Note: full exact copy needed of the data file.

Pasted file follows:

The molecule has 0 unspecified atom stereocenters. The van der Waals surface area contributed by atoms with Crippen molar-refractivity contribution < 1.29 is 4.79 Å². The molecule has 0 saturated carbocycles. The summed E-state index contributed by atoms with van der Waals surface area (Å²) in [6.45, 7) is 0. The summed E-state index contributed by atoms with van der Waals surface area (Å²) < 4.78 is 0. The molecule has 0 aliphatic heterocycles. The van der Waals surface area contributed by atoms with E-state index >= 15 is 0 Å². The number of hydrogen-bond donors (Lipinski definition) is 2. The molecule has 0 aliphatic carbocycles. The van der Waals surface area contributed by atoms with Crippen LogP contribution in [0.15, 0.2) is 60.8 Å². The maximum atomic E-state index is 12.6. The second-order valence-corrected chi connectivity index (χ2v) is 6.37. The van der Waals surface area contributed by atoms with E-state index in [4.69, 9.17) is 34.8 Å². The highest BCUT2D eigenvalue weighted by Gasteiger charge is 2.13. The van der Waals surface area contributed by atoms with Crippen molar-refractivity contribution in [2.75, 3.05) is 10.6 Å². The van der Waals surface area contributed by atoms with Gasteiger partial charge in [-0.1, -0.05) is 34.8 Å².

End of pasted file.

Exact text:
The molecule has 0 unspecified atom stereocenters. The van der Waals surface area contributed by atoms with Crippen molar-refractivity contribution < 1.29 is 4.79 Å². The molecule has 0 saturated carbocycles. The summed E-state index contributed by atoms with van der Waals surface area (Å²) in [6.45, 7) is 0. The summed E-state index contributed by atoms with van der Waals surface area (Å²) < 4.78 is 0. The molecule has 0 aliphatic heterocycles. The van der Waals surface area contributed by atoms with E-state index >= 15 is 0 Å². The number of hydrogen-bond donors (Lipinski definition) is 2. The molecule has 0 aliphatic carbocycles. The van der Waals surface area contributed by atoms with Crippen LogP contribution in [0.15, 0.2) is 60.8 Å². The maximum atomic E-state index is 12.6. The second-order valence-corrected chi connectivity index (χ2v) is 6.37. The van der Waals surface area contributed by atoms with E-state index in [4.69, 9.17) is 34.8 Å². The highest BCUT2D eigenvalue weighted by Gasteiger charge is 2.13. The van der Waals surface area contributed by atoms with Crippen molar-refractivity contribution in [2.75, 3.05) is 10.6 Å². The van der Waals surface area contributed by atoms with Gasteiger partial charge in [-0.1, -0.05) is 34.8 Å².